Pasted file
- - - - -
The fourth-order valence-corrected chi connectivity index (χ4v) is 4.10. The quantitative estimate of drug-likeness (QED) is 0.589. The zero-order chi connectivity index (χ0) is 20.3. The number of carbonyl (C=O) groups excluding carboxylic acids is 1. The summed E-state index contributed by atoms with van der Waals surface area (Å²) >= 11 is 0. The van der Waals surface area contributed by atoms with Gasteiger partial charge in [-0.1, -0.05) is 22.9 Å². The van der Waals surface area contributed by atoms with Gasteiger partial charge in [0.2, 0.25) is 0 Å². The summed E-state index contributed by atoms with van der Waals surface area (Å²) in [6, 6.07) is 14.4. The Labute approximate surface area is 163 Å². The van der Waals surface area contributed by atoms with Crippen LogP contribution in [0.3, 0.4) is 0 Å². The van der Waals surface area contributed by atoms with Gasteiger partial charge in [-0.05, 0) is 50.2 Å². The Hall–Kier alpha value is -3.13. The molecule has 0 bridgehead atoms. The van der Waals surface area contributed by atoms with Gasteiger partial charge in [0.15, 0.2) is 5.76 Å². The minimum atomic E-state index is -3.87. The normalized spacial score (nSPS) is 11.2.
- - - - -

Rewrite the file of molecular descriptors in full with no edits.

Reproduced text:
The fourth-order valence-corrected chi connectivity index (χ4v) is 4.10. The quantitative estimate of drug-likeness (QED) is 0.589. The zero-order chi connectivity index (χ0) is 20.3. The number of carbonyl (C=O) groups excluding carboxylic acids is 1. The summed E-state index contributed by atoms with van der Waals surface area (Å²) >= 11 is 0. The van der Waals surface area contributed by atoms with Gasteiger partial charge in [-0.1, -0.05) is 22.9 Å². The van der Waals surface area contributed by atoms with Gasteiger partial charge in [0.2, 0.25) is 0 Å². The summed E-state index contributed by atoms with van der Waals surface area (Å²) in [6, 6.07) is 14.4. The Labute approximate surface area is 163 Å². The van der Waals surface area contributed by atoms with Crippen LogP contribution in [0.3, 0.4) is 0 Å². The van der Waals surface area contributed by atoms with Gasteiger partial charge in [-0.05, 0) is 50.2 Å². The Hall–Kier alpha value is -3.13. The molecule has 0 bridgehead atoms. The van der Waals surface area contributed by atoms with Gasteiger partial charge in [0.15, 0.2) is 5.76 Å². The minimum atomic E-state index is -3.87. The normalized spacial score (nSPS) is 11.2.